The “darkness condition” specified by Eq. (8) leads, upon employing trigonometric identities, to the required normalized zero-order
This requirement specifies a practical range for as illustrated in the phasor diagram of Fig. 3(b) for the upper semi-circle (the lower semi-circle has a symmetric set of solutions). The dotted lines indicate the requirement set by Eq. (10) that the real part of be ½ and the maximal magnitude of the imaginary part is √3/2. Furthermore, Eq. (10) allows us to determine the required phase shift, θ, from the imaginary part of :
Choosing the filter phase shift, θ, using Eq. (11) ensures that the SRW is π-shifted with respect to the projected image of the zero-phase encoded input, allowing us to designate dark regions and ensure that minimal energy is lost to these regions.
Substituting the trigonometric identity |exp(iϕ) ‒ 1|2=2 ‒ 2cos(ϕ) into Eq. (12) yields
Solving this equation yields phase inputs with homogenized outputs.
2.3 Homogenizing the output intensity for mismatched illumination and SRW profiles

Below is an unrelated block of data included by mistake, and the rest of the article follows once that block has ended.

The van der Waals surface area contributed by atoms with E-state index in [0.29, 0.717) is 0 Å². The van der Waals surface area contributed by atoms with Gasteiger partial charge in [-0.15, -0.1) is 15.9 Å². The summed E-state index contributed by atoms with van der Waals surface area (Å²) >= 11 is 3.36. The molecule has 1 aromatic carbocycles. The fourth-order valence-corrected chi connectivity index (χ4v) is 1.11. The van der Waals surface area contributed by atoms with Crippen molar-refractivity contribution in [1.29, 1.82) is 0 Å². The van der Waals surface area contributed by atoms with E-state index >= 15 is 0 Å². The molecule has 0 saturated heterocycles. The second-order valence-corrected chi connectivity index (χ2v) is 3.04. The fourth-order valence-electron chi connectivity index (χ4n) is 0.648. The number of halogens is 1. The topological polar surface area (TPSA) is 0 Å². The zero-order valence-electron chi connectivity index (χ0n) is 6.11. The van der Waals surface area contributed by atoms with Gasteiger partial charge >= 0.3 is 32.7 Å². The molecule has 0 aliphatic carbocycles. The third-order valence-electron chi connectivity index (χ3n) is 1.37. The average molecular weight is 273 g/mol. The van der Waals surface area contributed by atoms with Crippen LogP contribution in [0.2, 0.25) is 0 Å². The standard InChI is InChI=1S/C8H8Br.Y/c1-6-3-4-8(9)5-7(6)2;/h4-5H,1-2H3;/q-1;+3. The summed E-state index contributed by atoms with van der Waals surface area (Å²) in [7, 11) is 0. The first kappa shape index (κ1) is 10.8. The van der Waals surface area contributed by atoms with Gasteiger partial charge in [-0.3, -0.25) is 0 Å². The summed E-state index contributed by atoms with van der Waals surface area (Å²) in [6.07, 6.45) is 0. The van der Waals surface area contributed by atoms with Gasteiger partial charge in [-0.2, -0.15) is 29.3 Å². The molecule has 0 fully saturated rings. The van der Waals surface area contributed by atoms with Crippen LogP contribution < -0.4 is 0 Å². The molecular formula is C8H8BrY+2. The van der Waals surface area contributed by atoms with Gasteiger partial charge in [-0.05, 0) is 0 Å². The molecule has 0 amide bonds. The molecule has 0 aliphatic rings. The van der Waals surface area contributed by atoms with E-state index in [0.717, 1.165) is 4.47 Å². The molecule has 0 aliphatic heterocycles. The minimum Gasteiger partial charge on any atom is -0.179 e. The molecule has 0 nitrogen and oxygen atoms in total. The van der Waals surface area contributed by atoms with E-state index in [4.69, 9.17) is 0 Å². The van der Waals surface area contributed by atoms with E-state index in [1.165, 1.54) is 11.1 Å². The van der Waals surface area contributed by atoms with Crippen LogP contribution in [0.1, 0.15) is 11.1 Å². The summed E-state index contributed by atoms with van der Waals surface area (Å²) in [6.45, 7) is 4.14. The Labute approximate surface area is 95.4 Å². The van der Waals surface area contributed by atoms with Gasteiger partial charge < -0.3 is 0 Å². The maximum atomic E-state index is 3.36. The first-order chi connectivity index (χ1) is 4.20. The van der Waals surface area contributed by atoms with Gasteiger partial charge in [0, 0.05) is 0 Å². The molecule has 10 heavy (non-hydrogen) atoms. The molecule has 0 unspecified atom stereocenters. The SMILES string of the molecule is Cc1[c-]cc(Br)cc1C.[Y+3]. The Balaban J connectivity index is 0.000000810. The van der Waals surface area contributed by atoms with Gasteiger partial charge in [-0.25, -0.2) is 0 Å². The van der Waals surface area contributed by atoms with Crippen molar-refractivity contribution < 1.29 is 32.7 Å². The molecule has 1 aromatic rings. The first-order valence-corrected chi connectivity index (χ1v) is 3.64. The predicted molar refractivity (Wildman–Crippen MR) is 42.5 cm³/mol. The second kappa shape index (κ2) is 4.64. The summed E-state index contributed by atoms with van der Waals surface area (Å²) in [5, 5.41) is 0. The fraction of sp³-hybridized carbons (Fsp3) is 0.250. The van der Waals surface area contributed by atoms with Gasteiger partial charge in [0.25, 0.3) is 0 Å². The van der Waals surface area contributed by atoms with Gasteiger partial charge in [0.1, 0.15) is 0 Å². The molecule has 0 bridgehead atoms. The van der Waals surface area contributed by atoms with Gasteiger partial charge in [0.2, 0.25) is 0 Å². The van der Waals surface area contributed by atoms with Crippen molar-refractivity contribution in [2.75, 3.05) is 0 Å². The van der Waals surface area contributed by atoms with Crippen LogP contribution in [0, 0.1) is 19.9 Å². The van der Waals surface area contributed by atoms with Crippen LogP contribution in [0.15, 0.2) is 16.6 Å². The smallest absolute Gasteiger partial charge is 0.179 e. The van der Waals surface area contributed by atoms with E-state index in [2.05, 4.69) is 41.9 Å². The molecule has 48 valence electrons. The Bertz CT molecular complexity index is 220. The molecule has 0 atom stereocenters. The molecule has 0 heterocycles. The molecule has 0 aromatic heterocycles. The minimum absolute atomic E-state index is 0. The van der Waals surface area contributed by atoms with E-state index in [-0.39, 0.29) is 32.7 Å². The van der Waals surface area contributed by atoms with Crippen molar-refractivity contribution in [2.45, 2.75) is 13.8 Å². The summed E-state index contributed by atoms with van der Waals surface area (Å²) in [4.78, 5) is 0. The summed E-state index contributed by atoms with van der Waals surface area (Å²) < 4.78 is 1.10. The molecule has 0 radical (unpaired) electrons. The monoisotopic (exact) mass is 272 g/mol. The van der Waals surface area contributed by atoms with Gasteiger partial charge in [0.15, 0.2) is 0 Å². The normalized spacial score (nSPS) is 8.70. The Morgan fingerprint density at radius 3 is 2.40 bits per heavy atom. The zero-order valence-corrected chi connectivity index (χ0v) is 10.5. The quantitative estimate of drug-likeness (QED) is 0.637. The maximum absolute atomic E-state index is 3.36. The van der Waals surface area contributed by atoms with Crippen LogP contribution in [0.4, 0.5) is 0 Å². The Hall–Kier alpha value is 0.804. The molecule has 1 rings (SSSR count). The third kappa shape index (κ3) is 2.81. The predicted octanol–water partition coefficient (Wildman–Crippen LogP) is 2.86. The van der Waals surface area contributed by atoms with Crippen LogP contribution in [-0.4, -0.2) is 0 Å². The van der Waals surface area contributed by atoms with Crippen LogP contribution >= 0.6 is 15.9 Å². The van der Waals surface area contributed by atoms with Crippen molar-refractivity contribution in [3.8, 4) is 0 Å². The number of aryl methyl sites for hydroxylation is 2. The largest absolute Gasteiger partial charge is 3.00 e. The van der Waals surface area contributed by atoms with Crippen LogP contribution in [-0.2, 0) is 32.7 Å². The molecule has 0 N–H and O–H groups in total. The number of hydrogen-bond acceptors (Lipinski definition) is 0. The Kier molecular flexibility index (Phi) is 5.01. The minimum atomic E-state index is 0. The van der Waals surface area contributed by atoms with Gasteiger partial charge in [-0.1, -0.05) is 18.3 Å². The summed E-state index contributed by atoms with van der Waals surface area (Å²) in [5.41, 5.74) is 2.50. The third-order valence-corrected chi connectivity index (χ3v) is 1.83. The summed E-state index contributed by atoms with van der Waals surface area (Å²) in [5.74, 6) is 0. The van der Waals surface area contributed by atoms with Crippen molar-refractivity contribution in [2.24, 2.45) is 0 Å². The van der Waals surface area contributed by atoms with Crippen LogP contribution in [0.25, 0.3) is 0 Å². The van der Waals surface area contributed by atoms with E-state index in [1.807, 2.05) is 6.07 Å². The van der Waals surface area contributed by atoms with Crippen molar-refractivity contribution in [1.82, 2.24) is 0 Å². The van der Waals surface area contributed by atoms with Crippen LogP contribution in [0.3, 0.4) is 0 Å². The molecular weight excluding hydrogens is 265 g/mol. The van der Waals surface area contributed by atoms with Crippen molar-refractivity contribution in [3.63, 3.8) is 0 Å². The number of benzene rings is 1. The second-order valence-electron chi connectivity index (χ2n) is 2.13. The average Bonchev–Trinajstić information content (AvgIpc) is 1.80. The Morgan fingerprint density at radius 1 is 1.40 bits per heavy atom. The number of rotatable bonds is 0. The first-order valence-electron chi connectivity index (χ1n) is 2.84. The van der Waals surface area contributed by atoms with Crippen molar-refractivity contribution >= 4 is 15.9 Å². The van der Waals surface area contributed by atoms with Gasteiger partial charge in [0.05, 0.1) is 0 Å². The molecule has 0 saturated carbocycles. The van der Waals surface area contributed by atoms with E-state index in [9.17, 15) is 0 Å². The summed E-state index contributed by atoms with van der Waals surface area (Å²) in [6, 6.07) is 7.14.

Encoding spatial phase information on an incident Gaussian beam can introduce frequency components close to the zero-order beam at the Fourier plane. This can set upper limits on practical PCF sizes to avoid SRW distortions. The Fourier relation between the PCF plane and the output plane implies that a smaller PCF broadens the SRW. In this case, we revise the GPC output described by Eq. (7) into
to account for the mismatched profiles.
The mismatched amplitude profiles mean that complete darkness can no longer be guaranteed at arbitrarily chosen points. However, GPC-based homogenized beam shaping exploits the high contrast that results from interference even with amplitude mismatch. For example, the interference of two beams with 10% amplitude mismatch yields a minimum intensity that is less than 0.28% of the maximum intensity. The conditions are even more favorable in beam shaping tasks such as Gaussian-to-circular flattop conversion that require darkness only in certain peripheral regions– these can be achieved with minor losses since these peripheral regions have minimal intensities to begin with.
Choosing, for convenience, ϕ=0 as the phase input for minimum output intensity sets the SRW phase to π, which requires the condition
where the constant k is not necessarily equal to unity. We can again rewrite the relationship between the normalized zero-order and the PCF phase shift as
For this we can see that k=2αR and the matching phase shift is θ=2 arccot (αI/αR).